Just what do I mean when I circle an intersection of two lines on a model and call it an “EXIT”?
I have practically never seen a properly drawn Fall Channel Control Line that is in error. What this means is that as long as my Fall Channel is drawn correctly, and my control line placed correctly, I know exactly where and when price will be at the intersection of the upper rail of the Fall Channel and the Fall Channel Control Line. So far, this has proved true in just under 99% of all Fall Channel models.
I do not know where it will go before that, and I do not know where it will go after that. Nothing in the model can predict that as far as I know. But for that brief moment in time where the two lines cross, I know where price will be. The caveat, of course, is that these lines must be drawn correctly.
Keep in mind that price can fall over an extended period without creating a fall channel at all. This would be simply a downward trading channel. What I am describing here is the fall after a parabolic peak in price, whether located within a downward or an upward trading channel.
Since I know with great certainty that one bit of information, I can plan a trade around it. I do not currently own a margin account, and my broker requires margin accounts to short a stock. Yours probably does as well. But if I wanted to short a stock, the EXIT gives me a very reliable indicator of when and where to expect to close that trade. And so, I would have a reliable indicator of how much gain to expect from a short trade, as a minimum.
Usually price overshoots the EXIT considerably to the downside, and it’s hard to discern any bottom as it occurs, but it should be possible to maximize the gain by closing the short position at a level below the EXIT, and go long to the EXIT.
With long positions I have time to plan trades sometimes months in advance. Some longer Fall Channels develop over months instead of days or weeks. Those longer channels usually have a couple of shorter channels embedded within themselves, offering chances to gain from long positions as price exits one channel and moves to the next. These embedded channels also offer a timing mechanism(their EXITs) that, while not actually indicating the ‘bottom’ of a fall, do offer possibilities to consider against the other lines of force plotted on the model.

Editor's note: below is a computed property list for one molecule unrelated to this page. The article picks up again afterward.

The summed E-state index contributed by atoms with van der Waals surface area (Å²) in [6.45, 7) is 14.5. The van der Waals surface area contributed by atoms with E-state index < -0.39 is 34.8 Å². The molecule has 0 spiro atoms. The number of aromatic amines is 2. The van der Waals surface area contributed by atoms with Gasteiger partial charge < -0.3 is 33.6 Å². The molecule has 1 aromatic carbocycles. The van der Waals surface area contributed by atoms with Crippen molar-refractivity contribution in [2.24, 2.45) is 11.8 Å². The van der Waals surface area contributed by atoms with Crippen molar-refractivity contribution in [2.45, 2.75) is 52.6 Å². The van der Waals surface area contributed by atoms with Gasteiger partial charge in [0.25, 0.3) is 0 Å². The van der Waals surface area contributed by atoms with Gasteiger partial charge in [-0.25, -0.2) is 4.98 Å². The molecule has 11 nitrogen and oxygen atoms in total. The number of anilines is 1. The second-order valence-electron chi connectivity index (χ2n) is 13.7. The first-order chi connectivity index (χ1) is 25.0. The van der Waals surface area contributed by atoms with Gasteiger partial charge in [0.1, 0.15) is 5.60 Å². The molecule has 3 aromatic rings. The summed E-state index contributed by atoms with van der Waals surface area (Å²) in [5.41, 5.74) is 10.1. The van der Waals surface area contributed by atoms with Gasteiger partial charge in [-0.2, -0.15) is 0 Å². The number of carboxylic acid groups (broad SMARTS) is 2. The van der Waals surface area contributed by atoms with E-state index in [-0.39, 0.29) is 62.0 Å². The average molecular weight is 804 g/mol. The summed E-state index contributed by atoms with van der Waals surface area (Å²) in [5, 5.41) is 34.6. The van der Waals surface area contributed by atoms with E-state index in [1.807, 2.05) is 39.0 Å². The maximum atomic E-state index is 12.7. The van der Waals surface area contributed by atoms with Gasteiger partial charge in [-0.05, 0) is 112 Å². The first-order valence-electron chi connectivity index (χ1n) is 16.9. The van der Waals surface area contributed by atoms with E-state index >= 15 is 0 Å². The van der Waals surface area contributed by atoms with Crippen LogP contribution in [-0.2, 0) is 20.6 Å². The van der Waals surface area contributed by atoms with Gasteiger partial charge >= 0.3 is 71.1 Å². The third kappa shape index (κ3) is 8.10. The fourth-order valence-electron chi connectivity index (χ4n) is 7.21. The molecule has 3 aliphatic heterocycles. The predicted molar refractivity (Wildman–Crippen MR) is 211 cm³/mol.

Sometimes I will take advantage of these embedded channels and sometimes I do not. I prefer to advantage the overall Fall Channel EXIT, using the embedded channels to time my moves into the stock. It slows me down a bit, gives me more exposure to the stock over a greater period of time. Perhaps years ago I would’ve wanted a more immediate method, but at 55 I don’t mind a slightly slower pace.
So the reason I call it an EXIT is because that point is where I expect to EXIT my trade. After the EXIT, price may rise or it may fall, I have no idea what it’s going to do based on the model. And THAT is why, in most cases, I have to EXIT. There are exceptions, of course.
If price is on a screaming tear through the EXIT then it would be less than wise to close the position. But if price stalls just above the exit and gives indications of falling back, it’s an easy choice. The actual decision to exit the position is always made at the moment, with a bias toward the exit.